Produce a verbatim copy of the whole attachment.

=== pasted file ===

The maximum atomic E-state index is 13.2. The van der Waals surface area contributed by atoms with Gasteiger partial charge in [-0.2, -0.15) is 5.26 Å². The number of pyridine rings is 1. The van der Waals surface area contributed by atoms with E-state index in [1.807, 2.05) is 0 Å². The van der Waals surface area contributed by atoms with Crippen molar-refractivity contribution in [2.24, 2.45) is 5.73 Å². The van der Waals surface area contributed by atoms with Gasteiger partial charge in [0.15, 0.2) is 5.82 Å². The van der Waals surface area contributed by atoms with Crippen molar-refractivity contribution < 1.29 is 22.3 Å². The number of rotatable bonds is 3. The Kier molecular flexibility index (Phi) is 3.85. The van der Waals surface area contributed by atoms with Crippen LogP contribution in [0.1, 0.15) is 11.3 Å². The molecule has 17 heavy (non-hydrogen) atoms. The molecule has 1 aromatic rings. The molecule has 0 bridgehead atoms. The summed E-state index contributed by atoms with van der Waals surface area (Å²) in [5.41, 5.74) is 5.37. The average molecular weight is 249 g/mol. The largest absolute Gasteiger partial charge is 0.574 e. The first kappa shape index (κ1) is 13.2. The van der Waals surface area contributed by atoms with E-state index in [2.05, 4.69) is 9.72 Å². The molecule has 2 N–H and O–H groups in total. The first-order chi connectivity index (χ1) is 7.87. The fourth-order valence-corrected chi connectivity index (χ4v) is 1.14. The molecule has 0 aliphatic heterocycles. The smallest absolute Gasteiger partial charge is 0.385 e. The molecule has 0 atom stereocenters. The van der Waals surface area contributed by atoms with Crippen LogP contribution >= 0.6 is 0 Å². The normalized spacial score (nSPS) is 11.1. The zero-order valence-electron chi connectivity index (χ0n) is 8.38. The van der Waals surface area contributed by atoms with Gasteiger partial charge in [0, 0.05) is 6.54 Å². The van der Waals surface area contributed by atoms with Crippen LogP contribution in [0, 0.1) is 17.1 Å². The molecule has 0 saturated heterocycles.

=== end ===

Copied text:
The maximum atomic E-state index is 13.2. The van der Waals surface area contributed by atoms with Gasteiger partial charge in [-0.2, -0.15) is 5.26 Å². The number of pyridine rings is 1. The van der Waals surface area contributed by atoms with E-state index in [1.807, 2.05) is 0 Å². The van der Waals surface area contributed by atoms with Crippen molar-refractivity contribution in [2.24, 2.45) is 5.73 Å². The van der Waals surface area contributed by atoms with Gasteiger partial charge in [0.15, 0.2) is 5.82 Å². The van der Waals surface area contributed by atoms with Crippen molar-refractivity contribution < 1.29 is 22.3 Å². The number of rotatable bonds is 3. The Kier molecular flexibility index (Phi) is 3.85. The van der Waals surface area contributed by atoms with Crippen LogP contribution in [0.1, 0.15) is 11.3 Å². The molecule has 17 heavy (non-hydrogen) atoms. The molecule has 1 aromatic rings. The molecule has 0 bridgehead atoms. The summed E-state index contributed by atoms with van der Waals surface area (Å²) in [5.41, 5.74) is 5.37. The average molecular weight is 249 g/mol. The largest absolute Gasteiger partial charge is 0.574 e. The first kappa shape index (κ1) is 13.2. The van der Waals surface area contributed by atoms with E-state index in [2.05, 4.69) is 9.72 Å². The molecule has 2 N–H and O–H groups in total. The first-order chi connectivity index (χ1) is 7.87. The fourth-order valence-corrected chi connectivity index (χ4v) is 1.14. The molecule has 0 aliphatic heterocycles. The smallest absolute Gasteiger partial charge is 0.385 e. The molecule has 0 atom stereocenters. The van der Waals surface area contributed by atoms with Crippen LogP contribution >= 0.6 is 0 Å². The normalized spacial score (nSPS) is 11.1. The zero-order valence-electron chi connectivity index (χ0n) is 8.38. The van der Waals surface area contributed by atoms with Gasteiger partial charge in [0, 0.05) is 6.54 Å². The van der Waals surface area contributed by atoms with Crippen LogP contribution in [0, 0.1) is 17.1 Å². The molecule has 0 saturated heterocycles.